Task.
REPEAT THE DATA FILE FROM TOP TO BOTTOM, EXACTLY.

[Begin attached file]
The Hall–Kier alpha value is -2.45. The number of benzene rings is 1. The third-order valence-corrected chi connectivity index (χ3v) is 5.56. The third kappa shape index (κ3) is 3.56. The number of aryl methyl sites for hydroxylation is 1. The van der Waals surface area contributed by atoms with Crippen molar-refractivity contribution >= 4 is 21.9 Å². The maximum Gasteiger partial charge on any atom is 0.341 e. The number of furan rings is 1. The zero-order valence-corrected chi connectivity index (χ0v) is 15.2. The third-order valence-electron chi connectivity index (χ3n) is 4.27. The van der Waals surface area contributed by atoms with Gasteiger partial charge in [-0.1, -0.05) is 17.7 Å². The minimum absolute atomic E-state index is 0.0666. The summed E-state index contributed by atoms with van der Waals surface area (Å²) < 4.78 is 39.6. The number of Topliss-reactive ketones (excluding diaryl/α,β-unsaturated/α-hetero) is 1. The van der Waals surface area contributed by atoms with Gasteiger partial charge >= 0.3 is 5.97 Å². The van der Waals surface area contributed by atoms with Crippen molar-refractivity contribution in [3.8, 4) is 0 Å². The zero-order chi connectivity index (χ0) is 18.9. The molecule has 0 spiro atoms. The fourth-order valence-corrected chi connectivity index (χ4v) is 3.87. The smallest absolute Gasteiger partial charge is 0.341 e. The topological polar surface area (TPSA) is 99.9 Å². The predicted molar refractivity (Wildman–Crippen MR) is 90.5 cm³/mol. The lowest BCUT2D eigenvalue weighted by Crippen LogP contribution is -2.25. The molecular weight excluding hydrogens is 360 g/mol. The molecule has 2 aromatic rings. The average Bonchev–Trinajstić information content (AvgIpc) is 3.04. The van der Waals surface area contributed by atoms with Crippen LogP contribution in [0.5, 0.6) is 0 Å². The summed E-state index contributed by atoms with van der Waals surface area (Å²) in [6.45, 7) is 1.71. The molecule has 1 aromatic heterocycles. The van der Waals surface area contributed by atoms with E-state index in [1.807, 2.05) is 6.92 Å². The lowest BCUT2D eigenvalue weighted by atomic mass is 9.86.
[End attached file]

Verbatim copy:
The Hall–Kier alpha value is -2.45. The number of benzene rings is 1. The third-order valence-corrected chi connectivity index (χ3v) is 5.56. The third kappa shape index (κ3) is 3.56. The number of aryl methyl sites for hydroxylation is 1. The van der Waals surface area contributed by atoms with Crippen molar-refractivity contribution >= 4 is 21.9 Å². The maximum Gasteiger partial charge on any atom is 0.341 e. The number of furan rings is 1. The zero-order valence-corrected chi connectivity index (χ0v) is 15.2. The third-order valence-electron chi connectivity index (χ3n) is 4.27. The van der Waals surface area contributed by atoms with Gasteiger partial charge in [-0.1, -0.05) is 17.7 Å². The minimum absolute atomic E-state index is 0.0666. The summed E-state index contributed by atoms with van der Waals surface area (Å²) < 4.78 is 39.6. The number of Topliss-reactive ketones (excluding diaryl/α,β-unsaturated/α-hetero) is 1. The van der Waals surface area contributed by atoms with Gasteiger partial charge >= 0.3 is 5.97 Å². The van der Waals surface area contributed by atoms with Crippen molar-refractivity contribution in [3.8, 4) is 0 Å². The zero-order chi connectivity index (χ0) is 18.9. The molecule has 0 spiro atoms. The fourth-order valence-corrected chi connectivity index (χ4v) is 3.87. The smallest absolute Gasteiger partial charge is 0.341 e. The topological polar surface area (TPSA) is 99.9 Å². The predicted molar refractivity (Wildman–Crippen MR) is 90.5 cm³/mol. The lowest BCUT2D eigenvalue weighted by Crippen LogP contribution is -2.25. The molecular weight excluding hydrogens is 360 g/mol. The molecule has 2 aromatic rings. The average Bonchev–Trinajstić information content (AvgIpc) is 3.04. The van der Waals surface area contributed by atoms with Crippen LogP contribution in [0.5, 0.6) is 0 Å². The summed E-state index contributed by atoms with van der Waals surface area (Å²) in [6.45, 7) is 1.71. The molecule has 1 aromatic heterocycles. The van der Waals surface area contributed by atoms with E-state index in [1.807, 2.05) is 6.92 Å². The lowest BCUT2D eigenvalue weighted by atomic mass is 9.86.